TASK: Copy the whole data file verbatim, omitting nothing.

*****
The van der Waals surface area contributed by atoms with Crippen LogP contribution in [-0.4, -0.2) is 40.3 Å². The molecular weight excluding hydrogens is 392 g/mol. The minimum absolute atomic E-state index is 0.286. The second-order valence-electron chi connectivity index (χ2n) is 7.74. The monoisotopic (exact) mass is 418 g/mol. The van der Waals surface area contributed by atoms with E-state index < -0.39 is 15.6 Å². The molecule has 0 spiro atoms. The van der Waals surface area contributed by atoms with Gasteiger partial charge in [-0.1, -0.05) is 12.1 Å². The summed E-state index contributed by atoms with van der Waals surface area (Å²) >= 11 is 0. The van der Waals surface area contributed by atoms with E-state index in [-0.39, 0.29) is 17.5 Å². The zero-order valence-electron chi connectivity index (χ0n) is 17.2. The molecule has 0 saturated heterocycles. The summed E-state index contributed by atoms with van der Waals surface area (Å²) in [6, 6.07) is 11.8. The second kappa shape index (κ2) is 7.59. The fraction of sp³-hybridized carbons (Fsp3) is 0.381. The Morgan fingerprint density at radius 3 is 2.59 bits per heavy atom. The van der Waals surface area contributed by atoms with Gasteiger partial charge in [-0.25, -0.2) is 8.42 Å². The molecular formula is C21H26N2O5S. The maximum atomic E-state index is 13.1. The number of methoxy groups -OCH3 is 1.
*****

The van der Waals surface area contributed by atoms with Crippen LogP contribution in [-0.4, -0.2) is 40.3 Å². The molecular weight excluding hydrogens is 392 g/mol. The minimum absolute atomic E-state index is 0.286. The second-order valence-electron chi connectivity index (χ2n) is 7.74. The monoisotopic (exact) mass is 418 g/mol. The van der Waals surface area contributed by atoms with E-state index < -0.39 is 15.6 Å². The molecule has 0 spiro atoms. The van der Waals surface area contributed by atoms with Gasteiger partial charge in [-0.1, -0.05) is 12.1 Å². The summed E-state index contributed by atoms with van der Waals surface area (Å²) >= 11 is 0. The van der Waals surface area contributed by atoms with E-state index in [-0.39, 0.29) is 17.5 Å². The zero-order valence-electron chi connectivity index (χ0n) is 17.2. The molecule has 0 saturated heterocycles. The summed E-state index contributed by atoms with van der Waals surface area (Å²) in [6, 6.07) is 11.8. The second kappa shape index (κ2) is 7.59. The fraction of sp³-hybridized carbons (Fsp3) is 0.381. The Morgan fingerprint density at radius 3 is 2.59 bits per heavy atom. The van der Waals surface area contributed by atoms with Gasteiger partial charge in [-0.25, -0.2) is 8.42 Å². The molecular formula is C21H26N2O5S. The maximum atomic E-state index is 13.1. The number of methoxy groups -OCH3 is 1.